Frankly, the early years were a big surprise. The snakes were winning hands down. I worried that maybe I'd gotten life figured out all wrong. Maybe this integrity and caring stuff was for the birds. But over time, the tide began to turn. Now, more than 50 years later the good guys are winning by a huge margin and most of the snakes have been run over.
You see, it's a real advantage to be a snake if people don't know you are one, but, sooner or later, they figure it out. And once they have, it's over. You can never change their minds. Also, I've noticed that it isn't much fun being a snake.
There's a reason why caring people with integrity, loyalty, and honesty succeed. To succeed, any organization, whether a business organization or any other kind, must have teamwork. Real teamwork, requires people who trust one another and care about one another.
In short, you have to be trustworthy. If everybody's just in it for their own fame or fortune, I guarantee you that the organization will be a loser. Over the course of history, mercenaries have never won a war. You have to believe.
And what is true of organizational behavior and success is equally true of societies as a whole. Moral decline recedes economic and social decline. A society of snakes can't function over the long haul, because people are not meant to be selfish, solitary units. To survive and flourish people need to - and must - rely on each other. Snakes can't do that. And we know a society of snakes certainly is no fun.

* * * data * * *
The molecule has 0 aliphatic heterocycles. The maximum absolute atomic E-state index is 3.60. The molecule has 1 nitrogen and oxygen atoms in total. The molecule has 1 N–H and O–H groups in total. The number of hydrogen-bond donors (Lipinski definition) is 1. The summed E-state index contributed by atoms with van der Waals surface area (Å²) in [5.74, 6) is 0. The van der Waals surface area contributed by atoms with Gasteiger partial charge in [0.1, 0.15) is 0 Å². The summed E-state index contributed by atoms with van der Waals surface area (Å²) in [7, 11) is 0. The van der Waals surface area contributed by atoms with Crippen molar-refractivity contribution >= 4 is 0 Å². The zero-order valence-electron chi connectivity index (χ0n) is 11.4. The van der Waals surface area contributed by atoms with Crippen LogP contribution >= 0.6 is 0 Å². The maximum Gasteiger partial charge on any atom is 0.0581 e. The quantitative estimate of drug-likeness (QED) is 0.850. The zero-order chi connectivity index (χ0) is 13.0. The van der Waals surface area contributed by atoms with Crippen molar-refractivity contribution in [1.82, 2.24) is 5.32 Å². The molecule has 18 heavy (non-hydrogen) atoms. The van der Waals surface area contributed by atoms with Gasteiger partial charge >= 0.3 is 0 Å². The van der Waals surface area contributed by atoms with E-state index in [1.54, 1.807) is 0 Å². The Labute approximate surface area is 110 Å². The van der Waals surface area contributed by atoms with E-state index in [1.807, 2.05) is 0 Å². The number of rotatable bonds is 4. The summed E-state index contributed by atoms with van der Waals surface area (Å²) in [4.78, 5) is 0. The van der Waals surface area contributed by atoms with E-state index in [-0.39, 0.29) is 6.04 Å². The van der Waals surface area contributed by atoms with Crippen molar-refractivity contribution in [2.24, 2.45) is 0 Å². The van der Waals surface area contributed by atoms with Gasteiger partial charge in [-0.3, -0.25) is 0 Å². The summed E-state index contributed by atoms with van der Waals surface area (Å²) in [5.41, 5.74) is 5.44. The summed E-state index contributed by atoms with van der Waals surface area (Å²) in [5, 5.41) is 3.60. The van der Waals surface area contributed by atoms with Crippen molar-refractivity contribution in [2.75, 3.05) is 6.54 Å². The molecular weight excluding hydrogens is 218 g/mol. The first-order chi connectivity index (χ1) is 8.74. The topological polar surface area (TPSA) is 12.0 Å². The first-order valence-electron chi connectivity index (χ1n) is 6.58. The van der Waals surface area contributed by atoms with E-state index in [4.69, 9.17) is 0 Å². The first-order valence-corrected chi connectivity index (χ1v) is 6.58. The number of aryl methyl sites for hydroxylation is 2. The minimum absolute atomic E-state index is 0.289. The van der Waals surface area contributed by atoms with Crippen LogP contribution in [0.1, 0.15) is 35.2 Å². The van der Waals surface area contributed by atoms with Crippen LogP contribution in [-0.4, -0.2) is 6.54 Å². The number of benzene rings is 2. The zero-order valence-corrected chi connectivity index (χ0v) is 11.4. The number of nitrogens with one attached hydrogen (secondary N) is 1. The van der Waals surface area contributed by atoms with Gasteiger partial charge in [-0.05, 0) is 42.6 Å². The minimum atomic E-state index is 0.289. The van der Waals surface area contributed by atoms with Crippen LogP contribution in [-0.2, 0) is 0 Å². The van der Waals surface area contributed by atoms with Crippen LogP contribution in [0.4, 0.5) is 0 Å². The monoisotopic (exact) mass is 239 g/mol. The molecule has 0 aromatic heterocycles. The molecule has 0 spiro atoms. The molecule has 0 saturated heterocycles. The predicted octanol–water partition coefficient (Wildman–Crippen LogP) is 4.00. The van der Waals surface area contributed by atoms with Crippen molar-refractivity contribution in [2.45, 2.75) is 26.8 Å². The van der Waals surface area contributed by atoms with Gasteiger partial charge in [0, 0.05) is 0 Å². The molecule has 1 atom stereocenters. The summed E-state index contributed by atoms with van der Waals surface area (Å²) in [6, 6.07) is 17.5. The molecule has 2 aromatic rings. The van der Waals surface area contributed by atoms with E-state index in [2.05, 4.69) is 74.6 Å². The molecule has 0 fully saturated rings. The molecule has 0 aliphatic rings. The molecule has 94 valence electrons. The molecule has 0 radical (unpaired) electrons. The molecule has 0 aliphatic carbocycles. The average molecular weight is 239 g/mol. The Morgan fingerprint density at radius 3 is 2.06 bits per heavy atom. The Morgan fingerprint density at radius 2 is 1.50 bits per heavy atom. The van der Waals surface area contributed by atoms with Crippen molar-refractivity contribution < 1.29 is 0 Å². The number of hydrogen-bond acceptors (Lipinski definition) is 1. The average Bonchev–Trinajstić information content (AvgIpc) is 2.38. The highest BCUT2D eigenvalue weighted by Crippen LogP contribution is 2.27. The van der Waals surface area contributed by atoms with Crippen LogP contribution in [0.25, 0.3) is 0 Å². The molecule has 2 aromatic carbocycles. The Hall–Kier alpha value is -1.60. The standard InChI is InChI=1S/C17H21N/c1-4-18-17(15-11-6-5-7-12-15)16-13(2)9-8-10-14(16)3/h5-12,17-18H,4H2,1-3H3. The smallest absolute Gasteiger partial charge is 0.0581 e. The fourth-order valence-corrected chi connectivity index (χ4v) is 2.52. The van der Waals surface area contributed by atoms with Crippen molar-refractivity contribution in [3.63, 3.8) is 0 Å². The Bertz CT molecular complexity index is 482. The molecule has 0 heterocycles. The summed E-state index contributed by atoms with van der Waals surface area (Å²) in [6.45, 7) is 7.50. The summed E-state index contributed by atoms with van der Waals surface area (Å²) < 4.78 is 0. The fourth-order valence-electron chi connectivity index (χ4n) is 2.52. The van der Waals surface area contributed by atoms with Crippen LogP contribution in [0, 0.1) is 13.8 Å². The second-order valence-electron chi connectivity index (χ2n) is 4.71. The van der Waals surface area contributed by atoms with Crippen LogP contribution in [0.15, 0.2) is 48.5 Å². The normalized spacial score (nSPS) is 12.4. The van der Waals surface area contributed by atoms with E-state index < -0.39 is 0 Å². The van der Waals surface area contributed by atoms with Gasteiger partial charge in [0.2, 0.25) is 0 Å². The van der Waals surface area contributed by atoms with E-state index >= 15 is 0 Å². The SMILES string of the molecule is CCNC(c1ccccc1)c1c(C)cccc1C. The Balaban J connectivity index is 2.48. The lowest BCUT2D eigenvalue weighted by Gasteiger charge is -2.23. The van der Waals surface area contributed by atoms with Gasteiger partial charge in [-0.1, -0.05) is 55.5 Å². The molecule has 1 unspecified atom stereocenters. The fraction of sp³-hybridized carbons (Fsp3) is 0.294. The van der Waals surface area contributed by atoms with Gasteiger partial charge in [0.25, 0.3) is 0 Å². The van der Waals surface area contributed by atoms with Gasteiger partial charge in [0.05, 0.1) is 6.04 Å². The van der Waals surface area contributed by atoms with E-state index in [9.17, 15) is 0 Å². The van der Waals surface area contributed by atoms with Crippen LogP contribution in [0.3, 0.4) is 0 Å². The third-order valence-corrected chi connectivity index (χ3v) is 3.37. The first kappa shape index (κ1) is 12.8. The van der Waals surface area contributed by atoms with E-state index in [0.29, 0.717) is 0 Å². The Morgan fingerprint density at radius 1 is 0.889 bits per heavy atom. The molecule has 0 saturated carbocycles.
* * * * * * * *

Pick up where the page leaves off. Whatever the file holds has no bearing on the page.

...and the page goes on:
Now, what I'm telling you, most of you know already. Inf act, the human race has known these truths for a very long time. We in the West have the Golden Rule, which tells us to do unto others what you would have them do unto you. Accross the globe, Confucius said not to do unto others what we would not have them do unto us. Pretty much the same idea, with a cultural twist. We've known these things for thousands of years. Sometimes we just forget them.
I remind you of them today because today begins the real test of your life and person. Today marks the beginning of what you've prepared for all these years. And with an education from the School of Mines, you are ready.
Now you jus tneed to make two promises to yourself.
First, that you will never, ever, under any circumstances, compromise your personal integrity.
And, second, that you will find a life purpose, if you haven't already, that goes beyond yoruself. It can be to grow a fine family, improve the environment, support a cause or serve your God. I can tell you, after many years of personal experience and observation, that a self-centered, selfish life isn't very satisfying or rewarding.
So, just do these two things: Maintain your personal integrity, no matter what. And have a life purpose that goes beyond yourself.
You will be successful.
You will feel fulfilled.
And you'll have a great time, which is very important.